Lucton School

Lucton School
Motto Floreat Luctona
May Lucton flourish
Established 1708
Type Independent day and boarding
Religion Christian (non-denominational)
Headmistress Mrs G R Thorne, MA
Deputy Head D R Styles, JP MA
Chairman of the Board of Governors D Llewellin
Founder John Pierrepont
Location Lucton
Coordinates: 52°16′33″N 2°49′31″W / 52.2759°N 2.8254°W / 52.2759; -2.8254
DfE number 884/6007
DfE URN 117045 Tables
Staff c.50
Students 342[1]
Gender Co-educational[1]
Ages 6 mths–18 yrs[1]
Houses Collingwood, Drake, Nelson, Rodney
Publication The Luctonian
Registered charity Number 518076
ISI number 6662
Website Lucton School website

Lucton School, is an independent, co-educational, day and boarding school in Lucton near Leominster, Herefordshire, England. It was founded in 1708 as a boys' school and began admitting girls in the 1970s. It currently has c.350 pupils on roll, aged from six months to 18 years.[2] The school operates as a registered charity and is a member of the Independent Schools Association, the Independent Association of Preparatory Schools, the Independent Schools Council Information Service and the Boarding Schools Association. Fees are currently £29,955 for full boarders, £24,750 for weekly boarders and £12,945 for day pupils.[3]

The north front of Queen Anne House showing the statue of the founder, John Pierrepont.


The school was founded by John Pierrepont in 1708. Pierrepont had made his fortune as a vintner in London and, being unmarried, elected to use his fortune in good works. He restored the chapel in Lucton village and provided a stipend for a minister. In his will, he also provided bequests to The Royal Hospital of St Bartholomew (of which he was a governor) and Mile End Hospital.[4] His generosity is recorded on a funeral cartouche, originally mounted in the chapel in Lucton but now in the dining hall of the school. By Act of Parliament in 1708, Pierrepont established a free school in Lucton, based on the tithes due him from estates and manors such as those in Yarpole, Bircher, Luston and Eyton.[5] The school was founded as a Bluecoat school (although the governors provided for pupils at Lucton the cheaper alternative of brown coats) and the building was erected on land purchased from Pierrepont’s friend, Sir Herbert Croft of nearby Croft Castle. Pierrepont himself set out detailed rules for the foundation and running of the School, aided by his parish priest at St. Botolph, Aldgate, Rev'd Dr White Kennett (later 16th Bishop of Peterborough.) His school was, he decided, to provide a sound Anglican education, as well as studies in Greek, Latin, reading, writing and arithmetic. The endowment was to provide free education to 50 boys from poorer families, whilst 30 boys from wealthier families would pay up to 10/- per annum.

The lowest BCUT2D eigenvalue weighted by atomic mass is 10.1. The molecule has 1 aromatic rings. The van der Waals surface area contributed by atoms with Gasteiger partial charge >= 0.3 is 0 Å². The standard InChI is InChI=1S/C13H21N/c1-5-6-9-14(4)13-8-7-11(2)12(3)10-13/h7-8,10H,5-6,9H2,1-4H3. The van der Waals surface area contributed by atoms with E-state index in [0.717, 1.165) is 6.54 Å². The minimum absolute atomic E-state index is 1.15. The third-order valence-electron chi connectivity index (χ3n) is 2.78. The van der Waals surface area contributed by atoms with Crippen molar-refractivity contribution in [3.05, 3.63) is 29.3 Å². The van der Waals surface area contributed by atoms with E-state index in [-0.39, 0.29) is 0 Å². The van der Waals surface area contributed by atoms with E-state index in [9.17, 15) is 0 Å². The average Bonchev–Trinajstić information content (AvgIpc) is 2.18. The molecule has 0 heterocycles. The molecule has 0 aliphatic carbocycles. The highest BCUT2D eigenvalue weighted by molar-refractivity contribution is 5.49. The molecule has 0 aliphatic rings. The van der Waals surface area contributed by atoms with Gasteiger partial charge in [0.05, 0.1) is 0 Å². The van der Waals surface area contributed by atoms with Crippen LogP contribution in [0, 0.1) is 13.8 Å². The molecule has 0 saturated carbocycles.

Since 1989, the school has been managed by the Lucton Pierrepont School Educational Trust.


The school is housed in a listed Queen Anne building,[6] and a range of Victorian and modern buildings set in about 22 hectares (54 acres) of Herefordshire countryside.[2] It comprises a nursery with about 60 infants (aged 6 months to 4 years), a preparatory school with 72 pupils (aged 5 to 10 years), a middle school with 72 pupils (aged 10–13 years), a senior school of 92 pupils (aged 13–16 years) and a sixth form of 56 pupils (aged 16–19 years).

Queen Anne House is the original school house, with quarters for the headteacher, and two large school rooms, now the Queen Anne Dining Room and the assembly hall. The top storey, originally long room style dormitories, has been converted to a sixth form centre, a library and an ICT suite. The building also contains classrooms, the Senior Common Room, offices and sports changing rooms.

The Victorian building houses science laboratories, ICT room, classrooms and the Upper Hall, an auditorium with stage, lighting box and green room. The Hereford Block is a prefab housing the middle school, and a DT classroom and workshop. Croft House is home to the school's senior boarders, with younger boarders living in School Cottage. The former Hall Design School has been converted to house the preparatory and nursery schools.

Sporting facilities include an indoor swimming pool (opened by British Paralympian swimmers Sascha Kindred and Nyree Lewis, and formally named The Wessex Pool by HRH Prince Edward, Earl of Wessex as part of the school's tercentenary celebrations in 2008)[7] and a large playing field, named The Holland after its donor. The conversion of the former covered playground known as The Acky into an up-to-date, weather-proofed sports hall was completed in the summer of 2013.

In 2009, the school developed a new equestrian centre and, in 2015, Lucton purchased an extra 2.2 hectares (5.4 acres) to increase the playing field provision.[8]